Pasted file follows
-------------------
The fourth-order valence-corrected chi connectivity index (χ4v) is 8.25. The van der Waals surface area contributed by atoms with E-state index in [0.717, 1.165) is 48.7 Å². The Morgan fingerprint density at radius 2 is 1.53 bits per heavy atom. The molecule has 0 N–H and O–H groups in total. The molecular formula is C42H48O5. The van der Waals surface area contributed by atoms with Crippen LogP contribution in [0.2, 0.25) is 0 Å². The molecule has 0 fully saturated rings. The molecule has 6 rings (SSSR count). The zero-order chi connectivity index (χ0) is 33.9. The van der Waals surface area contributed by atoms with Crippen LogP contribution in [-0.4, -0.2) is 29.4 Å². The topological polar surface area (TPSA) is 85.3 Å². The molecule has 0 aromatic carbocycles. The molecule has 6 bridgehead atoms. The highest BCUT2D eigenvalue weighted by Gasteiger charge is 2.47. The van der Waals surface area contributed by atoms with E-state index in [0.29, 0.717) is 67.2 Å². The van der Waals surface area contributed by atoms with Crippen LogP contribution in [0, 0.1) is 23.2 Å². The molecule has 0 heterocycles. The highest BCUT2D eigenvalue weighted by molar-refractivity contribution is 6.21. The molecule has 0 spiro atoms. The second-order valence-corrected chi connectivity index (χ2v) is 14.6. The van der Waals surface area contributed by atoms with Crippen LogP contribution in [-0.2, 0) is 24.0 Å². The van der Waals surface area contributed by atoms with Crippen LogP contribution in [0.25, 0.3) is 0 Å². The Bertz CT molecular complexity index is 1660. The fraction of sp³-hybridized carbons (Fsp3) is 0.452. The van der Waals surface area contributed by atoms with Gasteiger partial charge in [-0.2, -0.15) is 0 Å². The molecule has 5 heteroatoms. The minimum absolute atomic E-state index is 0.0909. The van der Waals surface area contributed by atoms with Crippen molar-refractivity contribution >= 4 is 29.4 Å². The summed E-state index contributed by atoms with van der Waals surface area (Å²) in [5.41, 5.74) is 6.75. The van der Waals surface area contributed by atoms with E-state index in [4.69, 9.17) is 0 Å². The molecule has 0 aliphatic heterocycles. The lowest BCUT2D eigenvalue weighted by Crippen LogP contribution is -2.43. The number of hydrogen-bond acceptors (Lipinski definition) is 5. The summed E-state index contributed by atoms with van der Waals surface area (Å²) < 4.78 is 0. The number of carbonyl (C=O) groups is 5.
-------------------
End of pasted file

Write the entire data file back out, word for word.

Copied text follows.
The fourth-order valence-corrected chi connectivity index (χ4v) is 8.25. The van der Waals surface area contributed by atoms with E-state index in [0.717, 1.165) is 48.7 Å². The Morgan fingerprint density at radius 2 is 1.53 bits per heavy atom. The molecule has 0 N–H and O–H groups in total. The molecular formula is C42H48O5. The van der Waals surface area contributed by atoms with Crippen LogP contribution in [0.2, 0.25) is 0 Å². The molecule has 0 fully saturated rings. The molecule has 6 rings (SSSR count). The zero-order chi connectivity index (χ0) is 33.9. The van der Waals surface area contributed by atoms with Crippen LogP contribution in [-0.4, -0.2) is 29.4 Å². The topological polar surface area (TPSA) is 85.3 Å². The molecule has 0 aromatic carbocycles. The molecule has 6 bridgehead atoms. The highest BCUT2D eigenvalue weighted by Gasteiger charge is 2.47. The van der Waals surface area contributed by atoms with E-state index in [0.29, 0.717) is 67.2 Å². The van der Waals surface area contributed by atoms with Crippen LogP contribution in [0, 0.1) is 23.2 Å². The molecule has 0 heterocycles. The highest BCUT2D eigenvalue weighted by molar-refractivity contribution is 6.21. The molecule has 0 spiro atoms. The second-order valence-corrected chi connectivity index (χ2v) is 14.6. The van der Waals surface area contributed by atoms with Crippen LogP contribution in [-0.2, 0) is 24.0 Å². The van der Waals surface area contributed by atoms with Crippen LogP contribution in [0.25, 0.3) is 0 Å². The Bertz CT molecular complexity index is 1660. The fraction of sp³-hybridized carbons (Fsp3) is 0.452. The van der Waals surface area contributed by atoms with Gasteiger partial charge in [-0.2, -0.15) is 0 Å². The molecule has 5 heteroatoms. The minimum absolute atomic E-state index is 0.0909. The van der Waals surface area contributed by atoms with Crippen molar-refractivity contribution >= 4 is 29.4 Å². The summed E-state index contributed by atoms with van der Waals surface area (Å²) in [5.41, 5.74) is 6.75. The van der Waals surface area contributed by atoms with E-state index in [4.69, 9.17) is 0 Å². The molecule has 0 aliphatic heterocycles. The lowest BCUT2D eigenvalue weighted by Crippen LogP contribution is -2.43. The number of hydrogen-bond acceptors (Lipinski definition) is 5. The summed E-state index contributed by atoms with van der Waals surface area (Å²) < 4.78 is 0. The number of carbonyl (C=O) groups is 5.